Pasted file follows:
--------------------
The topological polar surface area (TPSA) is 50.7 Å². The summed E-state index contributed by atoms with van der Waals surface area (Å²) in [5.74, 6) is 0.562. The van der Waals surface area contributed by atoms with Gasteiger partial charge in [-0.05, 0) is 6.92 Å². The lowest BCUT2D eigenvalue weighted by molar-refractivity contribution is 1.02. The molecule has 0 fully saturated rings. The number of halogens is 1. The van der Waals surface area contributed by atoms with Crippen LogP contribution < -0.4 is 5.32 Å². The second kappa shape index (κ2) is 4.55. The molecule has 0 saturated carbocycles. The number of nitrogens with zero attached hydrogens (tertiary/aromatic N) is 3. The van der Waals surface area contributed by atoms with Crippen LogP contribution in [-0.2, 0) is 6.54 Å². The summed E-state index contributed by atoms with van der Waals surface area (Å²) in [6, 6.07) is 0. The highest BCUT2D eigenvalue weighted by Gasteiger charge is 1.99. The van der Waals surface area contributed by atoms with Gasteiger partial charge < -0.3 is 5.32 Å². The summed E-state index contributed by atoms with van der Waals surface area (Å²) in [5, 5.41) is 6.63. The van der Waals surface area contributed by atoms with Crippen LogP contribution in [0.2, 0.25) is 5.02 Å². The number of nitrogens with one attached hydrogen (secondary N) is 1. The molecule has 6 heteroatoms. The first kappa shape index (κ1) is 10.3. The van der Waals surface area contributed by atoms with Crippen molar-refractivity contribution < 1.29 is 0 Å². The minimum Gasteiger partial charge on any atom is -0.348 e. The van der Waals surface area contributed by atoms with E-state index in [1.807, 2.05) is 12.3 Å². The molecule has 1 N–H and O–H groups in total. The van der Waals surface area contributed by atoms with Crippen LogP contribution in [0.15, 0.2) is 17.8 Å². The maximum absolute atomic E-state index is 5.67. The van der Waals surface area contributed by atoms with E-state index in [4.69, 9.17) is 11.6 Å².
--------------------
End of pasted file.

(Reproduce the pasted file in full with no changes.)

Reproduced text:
The topological polar surface area (TPSA) is 50.7 Å². The summed E-state index contributed by atoms with van der Waals surface area (Å²) in [5.74, 6) is 0.562. The van der Waals surface area contributed by atoms with Gasteiger partial charge in [-0.05, 0) is 6.92 Å². The lowest BCUT2D eigenvalue weighted by molar-refractivity contribution is 1.02. The molecule has 0 fully saturated rings. The number of halogens is 1. The van der Waals surface area contributed by atoms with Crippen LogP contribution < -0.4 is 5.32 Å². The second kappa shape index (κ2) is 4.55. The molecule has 0 saturated carbocycles. The number of nitrogens with zero attached hydrogens (tertiary/aromatic N) is 3. The van der Waals surface area contributed by atoms with Crippen LogP contribution in [-0.2, 0) is 6.54 Å². The summed E-state index contributed by atoms with van der Waals surface area (Å²) in [6, 6.07) is 0. The highest BCUT2D eigenvalue weighted by Gasteiger charge is 1.99. The van der Waals surface area contributed by atoms with Gasteiger partial charge < -0.3 is 5.32 Å². The summed E-state index contributed by atoms with van der Waals surface area (Å²) in [5, 5.41) is 6.63. The van der Waals surface area contributed by atoms with Crippen LogP contribution in [0.2, 0.25) is 5.02 Å². The number of nitrogens with one attached hydrogen (secondary N) is 1. The molecule has 6 heteroatoms. The first kappa shape index (κ1) is 10.3. The van der Waals surface area contributed by atoms with Crippen molar-refractivity contribution < 1.29 is 0 Å². The minimum Gasteiger partial charge on any atom is -0.348 e. The van der Waals surface area contributed by atoms with E-state index in [1.807, 2.05) is 12.3 Å². The molecule has 1 N–H and O–H groups in total. The van der Waals surface area contributed by atoms with Crippen LogP contribution in [0.15, 0.2) is 17.8 Å². The maximum absolute atomic E-state index is 5.67. The van der Waals surface area contributed by atoms with E-state index in [4.69, 9.17) is 11.6 Å².